I’m not one for printed catalogs much these days (to save trees if nothing else) but it was fun when the new ABC-Clio catalog appeared in my mailbox. That’s because it lists the Women in American History: A Social, Political, and Cultural Encyclopedia and Document Collection that I co-edited with Peg Lamphier in this catalog. More importantly, it has the happy “Award Winning” banner on its page thanks to our 4 volume set being gamed to the 2018 Outstanding References Sources List, by the Reference and User Services Association (RUSA), a division of the American Library Association.
Nice to have the right to use the phrase ‘Award-Winning” about my own work.
To highlight the wonderful yet largely forgotten work of a collection of female screenwriters from the early years of Hollywood (and as a companion to the book, When Women Wrote Hollywood) we will be posting quick bits about the many films they wrote along with links to further information and clips from their works which are still accessible online. Take a few moments once or twice a week to become familiar with their names and their stories. I think you’ll be surprised at how much bold material these writers tackled at the birth of this new medium. — Rosanne Welch
Dr. Jekyll and Mr. Hyde is a 1920 horror silent film, produced by Famous Players-Lasky and released through Paramount/Artcraft. The film is based upon Robert Louis Stevenson’s novella The Strange Case of Dr Jekyll and Mr Hyde and starring actor John Barrymore.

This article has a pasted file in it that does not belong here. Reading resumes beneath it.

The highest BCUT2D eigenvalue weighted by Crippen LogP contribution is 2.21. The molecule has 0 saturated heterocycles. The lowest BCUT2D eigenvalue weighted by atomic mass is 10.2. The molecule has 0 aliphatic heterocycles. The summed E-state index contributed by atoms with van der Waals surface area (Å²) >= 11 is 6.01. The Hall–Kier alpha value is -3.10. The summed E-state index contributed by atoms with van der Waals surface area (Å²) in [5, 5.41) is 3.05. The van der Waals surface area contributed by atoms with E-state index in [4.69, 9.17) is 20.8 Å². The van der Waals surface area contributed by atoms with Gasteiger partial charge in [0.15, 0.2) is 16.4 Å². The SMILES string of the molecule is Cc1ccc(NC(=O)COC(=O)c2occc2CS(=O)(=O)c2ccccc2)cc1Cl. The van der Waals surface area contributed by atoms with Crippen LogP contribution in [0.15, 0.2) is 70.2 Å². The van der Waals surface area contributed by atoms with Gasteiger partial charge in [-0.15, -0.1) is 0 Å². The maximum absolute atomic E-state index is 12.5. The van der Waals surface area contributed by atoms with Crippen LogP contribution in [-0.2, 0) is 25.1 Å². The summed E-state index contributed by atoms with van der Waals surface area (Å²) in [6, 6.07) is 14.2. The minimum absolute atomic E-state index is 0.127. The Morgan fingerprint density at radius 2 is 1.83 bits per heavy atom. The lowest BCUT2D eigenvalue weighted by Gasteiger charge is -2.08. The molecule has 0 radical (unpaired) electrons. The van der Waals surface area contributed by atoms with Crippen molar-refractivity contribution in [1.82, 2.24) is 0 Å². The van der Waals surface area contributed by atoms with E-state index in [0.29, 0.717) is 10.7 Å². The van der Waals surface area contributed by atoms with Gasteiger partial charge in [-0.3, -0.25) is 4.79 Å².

The film was directed by John S. Robertson and co-starred Nita Naldi. The scenario was by Clara Beranger and the film is now in the public domain.
Dr. Jekyll, a kind and charitable man, believes that everyone has two sides, one good and one evil, otherwise considered a split personality. Using a potion that he concocted, Dr. Jekykll becomes Mr. Hyde, creating havoc throughout his town.
The early part of Jekyll’s initial transformation into Hyde was achieved with no makeup, instead relying solely on Barrymore’s ability to contort his face. In one scene, as Hyde reverts to Jekyll, one of Hyde’s prosthetic fingers can be seen to fly across the screen, having been shaken loose by Barrymore’s convulsions. The character of Millicent Carew does not appear in Stevenson’s original story, but in the 1887 stage version by Thomas Russell Sullivan starring Richard Mansfield. This 1920 film version used the play’s concept of Jekyll being engaged to Carew’s daughter, and Hyde beginning a dalliance with a dance-hall girl. — Wikipedia
“Best known for writing ‘Gentlemen Prefer Blondes’, Anita Loos is a great American author, playwright, and screenwriter. In the silent era, Loos shaped the integral role that intertitles played, and is known for her title work for some of the most acclaimed of movies of the day. She was a master of satirizing sex and love, and was capable of writing rich, multi-faceted females who drove the action in their films.”
Rosanne Welch, PhD, Author of Why The Monkees Matter, presents “How The Monkees Changed Television” at a Cal State Fullerton Lunch Lecture on May 8, 2018.
In this talk, she shows how The Monkees, and specifically their presence on television, set the stage for large changes to come in the late 1960s.